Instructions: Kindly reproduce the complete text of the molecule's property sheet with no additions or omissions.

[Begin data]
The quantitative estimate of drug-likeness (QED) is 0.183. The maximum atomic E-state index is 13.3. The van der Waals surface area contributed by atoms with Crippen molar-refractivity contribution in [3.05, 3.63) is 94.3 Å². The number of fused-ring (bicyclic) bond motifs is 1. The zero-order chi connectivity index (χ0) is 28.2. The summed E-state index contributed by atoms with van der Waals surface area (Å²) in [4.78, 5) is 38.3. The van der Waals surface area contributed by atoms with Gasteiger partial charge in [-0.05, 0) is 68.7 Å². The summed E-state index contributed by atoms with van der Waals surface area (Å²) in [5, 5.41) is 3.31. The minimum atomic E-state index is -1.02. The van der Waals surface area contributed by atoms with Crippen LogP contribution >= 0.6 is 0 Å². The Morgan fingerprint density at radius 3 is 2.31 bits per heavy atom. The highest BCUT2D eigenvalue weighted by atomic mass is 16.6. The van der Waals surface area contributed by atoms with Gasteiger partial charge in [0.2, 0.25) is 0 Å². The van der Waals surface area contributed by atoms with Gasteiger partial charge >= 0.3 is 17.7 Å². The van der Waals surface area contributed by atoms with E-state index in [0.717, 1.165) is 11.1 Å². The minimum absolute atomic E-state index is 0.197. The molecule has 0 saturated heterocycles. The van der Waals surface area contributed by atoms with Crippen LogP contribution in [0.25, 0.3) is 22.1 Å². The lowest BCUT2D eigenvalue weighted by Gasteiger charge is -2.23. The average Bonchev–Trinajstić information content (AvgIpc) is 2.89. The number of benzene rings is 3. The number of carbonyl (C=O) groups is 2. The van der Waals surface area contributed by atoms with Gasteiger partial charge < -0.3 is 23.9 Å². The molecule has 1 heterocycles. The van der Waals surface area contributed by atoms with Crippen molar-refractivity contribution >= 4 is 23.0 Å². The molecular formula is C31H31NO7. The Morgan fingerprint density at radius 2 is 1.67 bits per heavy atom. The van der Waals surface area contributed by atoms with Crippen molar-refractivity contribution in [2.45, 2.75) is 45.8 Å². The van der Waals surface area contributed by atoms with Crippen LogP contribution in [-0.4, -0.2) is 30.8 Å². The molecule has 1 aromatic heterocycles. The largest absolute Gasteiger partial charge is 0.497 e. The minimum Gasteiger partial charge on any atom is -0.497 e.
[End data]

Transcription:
The quantitative estimate of drug-likeness (QED) is 0.183. The maximum atomic E-state index is 13.3. The van der Waals surface area contributed by atoms with Crippen molar-refractivity contribution in [3.05, 3.63) is 94.3 Å². The number of fused-ring (bicyclic) bond motifs is 1. The zero-order chi connectivity index (χ0) is 28.2. The summed E-state index contributed by atoms with van der Waals surface area (Å²) in [4.78, 5) is 38.3. The van der Waals surface area contributed by atoms with Gasteiger partial charge in [-0.05, 0) is 68.7 Å². The summed E-state index contributed by atoms with van der Waals surface area (Å²) in [5, 5.41) is 3.31. The minimum atomic E-state index is -1.02. The van der Waals surface area contributed by atoms with Crippen LogP contribution >= 0.6 is 0 Å². The Morgan fingerprint density at radius 3 is 2.31 bits per heavy atom. The highest BCUT2D eigenvalue weighted by atomic mass is 16.6. The van der Waals surface area contributed by atoms with Gasteiger partial charge in [0.2, 0.25) is 0 Å². The van der Waals surface area contributed by atoms with Gasteiger partial charge >= 0.3 is 17.7 Å². The van der Waals surface area contributed by atoms with E-state index in [0.717, 1.165) is 11.1 Å². The minimum absolute atomic E-state index is 0.197. The molecule has 0 saturated heterocycles. The van der Waals surface area contributed by atoms with Crippen LogP contribution in [0.25, 0.3) is 22.1 Å². The lowest BCUT2D eigenvalue weighted by Gasteiger charge is -2.23. The average Bonchev–Trinajstić information content (AvgIpc) is 2.89. The number of benzene rings is 3. The number of carbonyl (C=O) groups is 2. The van der Waals surface area contributed by atoms with Gasteiger partial charge < -0.3 is 23.9 Å². The molecule has 1 heterocycles. The van der Waals surface area contributed by atoms with Crippen molar-refractivity contribution >= 4 is 23.0 Å². The molecular formula is C31H31NO7. The Morgan fingerprint density at radius 2 is 1.67 bits per heavy atom. The van der Waals surface area contributed by atoms with Crippen molar-refractivity contribution in [2.45, 2.75) is 45.8 Å². The van der Waals surface area contributed by atoms with Crippen LogP contribution in [-0.4, -0.2) is 30.8 Å². The molecule has 1 aromatic heterocycles. The largest absolute Gasteiger partial charge is 0.497 e. The minimum Gasteiger partial charge on any atom is -0.497 e.